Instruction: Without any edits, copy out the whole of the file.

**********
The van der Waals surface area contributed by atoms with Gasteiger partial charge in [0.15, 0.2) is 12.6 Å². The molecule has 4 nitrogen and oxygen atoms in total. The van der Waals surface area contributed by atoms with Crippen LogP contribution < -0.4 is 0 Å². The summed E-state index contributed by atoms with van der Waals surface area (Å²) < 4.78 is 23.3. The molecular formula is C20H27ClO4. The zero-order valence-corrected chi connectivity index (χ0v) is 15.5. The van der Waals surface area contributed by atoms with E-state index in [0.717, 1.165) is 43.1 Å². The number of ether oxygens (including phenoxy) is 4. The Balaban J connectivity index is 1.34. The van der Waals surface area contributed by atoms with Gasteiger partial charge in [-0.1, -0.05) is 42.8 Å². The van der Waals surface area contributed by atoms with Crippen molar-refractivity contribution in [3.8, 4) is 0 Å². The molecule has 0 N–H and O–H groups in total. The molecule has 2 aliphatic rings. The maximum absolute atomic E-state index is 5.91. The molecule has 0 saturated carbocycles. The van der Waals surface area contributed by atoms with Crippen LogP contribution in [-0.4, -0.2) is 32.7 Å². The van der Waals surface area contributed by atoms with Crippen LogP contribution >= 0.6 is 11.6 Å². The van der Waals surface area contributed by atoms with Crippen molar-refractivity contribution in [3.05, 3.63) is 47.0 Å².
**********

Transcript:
The van der Waals surface area contributed by atoms with Gasteiger partial charge in [0.15, 0.2) is 12.6 Å². The molecule has 4 nitrogen and oxygen atoms in total. The van der Waals surface area contributed by atoms with Crippen LogP contribution < -0.4 is 0 Å². The summed E-state index contributed by atoms with van der Waals surface area (Å²) < 4.78 is 23.3. The molecular formula is C20H27ClO4. The zero-order valence-corrected chi connectivity index (χ0v) is 15.5. The van der Waals surface area contributed by atoms with E-state index in [0.717, 1.165) is 43.1 Å². The number of ether oxygens (including phenoxy) is 4. The Balaban J connectivity index is 1.34. The van der Waals surface area contributed by atoms with Gasteiger partial charge in [-0.1, -0.05) is 42.8 Å². The van der Waals surface area contributed by atoms with Crippen molar-refractivity contribution in [3.8, 4) is 0 Å². The molecule has 0 N–H and O–H groups in total. The molecule has 2 aliphatic rings. The maximum absolute atomic E-state index is 5.91. The molecule has 0 saturated carbocycles. The van der Waals surface area contributed by atoms with Crippen LogP contribution in [-0.4, -0.2) is 32.7 Å². The van der Waals surface area contributed by atoms with Crippen LogP contribution >= 0.6 is 11.6 Å². The van der Waals surface area contributed by atoms with Crippen molar-refractivity contribution in [3.05, 3.63) is 47.0 Å².